AB 1819 (Hall) Smoking Prohibition in Family Child Care Homes
AB 1819 prohibits smoking tobacco in the homes of licensed family child care homes at all times and in areas where children are present. Previously, smoking in licensed family child care homes was banned during the hours of operation and where children were present. The new law also requires child care providers to take “reasonable steps” to prevent guests from smoking at their home without their knowledge. Reasonable steps include posting “No Smoking” signs and asking guests to refrain from smoking. A person who willfully or repeatedly violates the law can be found guilty of a misdemeanor.
The intent of the bill is to reduce the negative impacts of third hand smoke. Third hand smoke is described as toxic chemicals left on surfaces, such as furniture, carpets, and walls, from smoking. Recent research from UC Berkeley finds that the lingering harmful residue from smoking becomes more noxious and potent over time, and is potentially more dangerous to a person’s health than acute smoke or second hand smoke exposure. Children, particularly infants and toddlers, are at greater risk than adults of inhaling or swallowing harmful chemicals from third hand smoke as they often put their hands and toys in their mouths. Moreover, they are more vulnerable from the harmful effects of these chemicals due to their developing immune system.
AB 1819 becomes effective January 1, 2015
AB 1432 (Gatto) Training for School Employees on Mandated Child Abuse Reporting
AB 1432 requires mandated-reporter training for child care employees and contractors in programs operated by school districts and county offices of education, including State Preschool, Head Start, and before- and after-school programs.
The new law will provide for a state-approved training program to all employees and contractors who are mandated reporters of suspected child abuse who work at school districts, county offices of education, state special schools and diagnostic centers operated by the California Department of Education (CDE), and charter schools.
CDE, in consultation with the Office of Child Abuse Prevention in the California Department of Social Services (CDSS) must develop and disseminate information on detecting child abuse, and guidelines on reporting it, to all school districts, county offices of education and charter schools, and their school personnel. AB 1432 specifies that covered school employees and contractors take annual mandated reporter training within the first six weeks of every school year, or within the first six weeks of employment, and to submit proof that they have completed it.
Currently, child care providers are mandated reporters of suspected child abuse under the Child Abuse and Neglect Reporting Act, but they are not required to take training on how to identify or report signs 2 of child abuse. The new law will begin to change this by requiring training for those child care professionals employed at school districts and other public education facilities.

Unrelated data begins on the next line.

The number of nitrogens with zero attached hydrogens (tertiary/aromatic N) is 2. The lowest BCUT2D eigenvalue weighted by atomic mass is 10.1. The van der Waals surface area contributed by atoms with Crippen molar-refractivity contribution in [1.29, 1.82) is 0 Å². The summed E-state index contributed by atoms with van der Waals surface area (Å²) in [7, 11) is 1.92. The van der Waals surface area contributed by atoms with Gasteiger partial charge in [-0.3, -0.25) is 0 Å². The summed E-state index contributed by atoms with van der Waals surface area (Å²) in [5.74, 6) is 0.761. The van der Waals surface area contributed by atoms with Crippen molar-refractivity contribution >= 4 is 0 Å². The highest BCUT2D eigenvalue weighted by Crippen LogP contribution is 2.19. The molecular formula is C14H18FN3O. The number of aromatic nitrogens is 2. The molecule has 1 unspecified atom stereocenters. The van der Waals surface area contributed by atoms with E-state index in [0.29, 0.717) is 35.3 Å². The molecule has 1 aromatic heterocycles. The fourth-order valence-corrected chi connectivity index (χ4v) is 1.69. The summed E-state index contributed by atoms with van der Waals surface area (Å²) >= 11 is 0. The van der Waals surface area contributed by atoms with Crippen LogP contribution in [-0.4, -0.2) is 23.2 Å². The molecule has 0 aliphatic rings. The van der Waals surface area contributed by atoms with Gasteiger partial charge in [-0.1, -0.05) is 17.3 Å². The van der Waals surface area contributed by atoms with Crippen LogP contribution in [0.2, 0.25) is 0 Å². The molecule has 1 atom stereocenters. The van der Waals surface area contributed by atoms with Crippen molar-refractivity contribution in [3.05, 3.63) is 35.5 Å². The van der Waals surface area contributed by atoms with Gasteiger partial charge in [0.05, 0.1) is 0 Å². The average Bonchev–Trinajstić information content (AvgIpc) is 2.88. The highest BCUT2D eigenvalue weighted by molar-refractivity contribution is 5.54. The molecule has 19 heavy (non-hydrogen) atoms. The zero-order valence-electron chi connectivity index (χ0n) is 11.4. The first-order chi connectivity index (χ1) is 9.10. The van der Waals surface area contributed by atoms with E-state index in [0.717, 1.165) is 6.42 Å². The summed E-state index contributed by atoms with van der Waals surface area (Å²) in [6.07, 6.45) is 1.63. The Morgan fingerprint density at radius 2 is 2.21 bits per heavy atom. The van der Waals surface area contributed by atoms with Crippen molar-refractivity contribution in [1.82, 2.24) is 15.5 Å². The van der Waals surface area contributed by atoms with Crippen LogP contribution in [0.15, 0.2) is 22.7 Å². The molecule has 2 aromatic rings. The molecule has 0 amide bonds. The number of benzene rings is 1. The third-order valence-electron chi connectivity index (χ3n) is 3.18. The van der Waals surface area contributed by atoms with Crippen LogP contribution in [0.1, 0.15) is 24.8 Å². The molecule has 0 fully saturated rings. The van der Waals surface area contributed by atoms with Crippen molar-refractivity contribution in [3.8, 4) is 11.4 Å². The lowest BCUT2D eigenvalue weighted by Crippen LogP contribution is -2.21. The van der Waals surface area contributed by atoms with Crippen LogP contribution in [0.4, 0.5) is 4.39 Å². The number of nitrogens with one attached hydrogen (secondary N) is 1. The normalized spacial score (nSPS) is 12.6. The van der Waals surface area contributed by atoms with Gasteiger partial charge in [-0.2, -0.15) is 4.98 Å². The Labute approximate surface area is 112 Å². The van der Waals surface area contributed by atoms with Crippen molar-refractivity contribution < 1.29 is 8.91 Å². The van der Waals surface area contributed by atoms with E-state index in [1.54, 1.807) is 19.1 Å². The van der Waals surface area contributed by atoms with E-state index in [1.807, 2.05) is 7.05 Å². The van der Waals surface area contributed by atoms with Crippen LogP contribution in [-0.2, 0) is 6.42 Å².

AB 2236 (Maienschein)—Civil Penalties for Licensed Care Facilities
AB 2236 increases the amount of civil penalties that the CDSS Community Care Licensing Division (CCLD) may impose when it determines that a child care facility’s violation of licensing rules resulted in physical abuse, serious injury, or death to a child in care. The law extends the new, increased civil penalties to all facilities licensed by the CCLD, including residential care facilities as well as child day care centers and family day care homes. It adjusts the size of the new penalty based on the number of children for which the licensee, among all of his or her facilities, is licensed to care. Prior law did not distinguish civil penalties on the basis of outcome to the child or potential size of facility, and imposed a maximum civil penalty of $150 per day.
The amount of the new civil penalty for a violation resulting in the death of a child is $7,500 for a child care facility licensed to care for 30 or less children; $10,000 for a licensee licensed to care for 31 to 100, inclusive, children; and $15,000 for a licensee licensed to care for more than 100 children. For a violation that the department determines constitutes physical abuse or resulted in serious injury, the amount is $2,500 for a licensee licensed to care for 30 or less children; $5,000 for a licensee licensed to care for 31 to 100, inclusive, children; and $10,000 for a licensee licensed to care for more than 100 children. For the purposes of the penalties, “physical abuse” includes physical injury inflicted upon a child by another person by other than accidental means, and sexual abuse, neglect, or unlawful corporal punishment or injury as defined by provisions in the Child Abuse and Neglect Reporting Act, when the person responsible for the child’s welfare is a licensee, administrator, or employee of any facility licensed to care for children, or an administrator or employee of a public or private school or other institution or agency.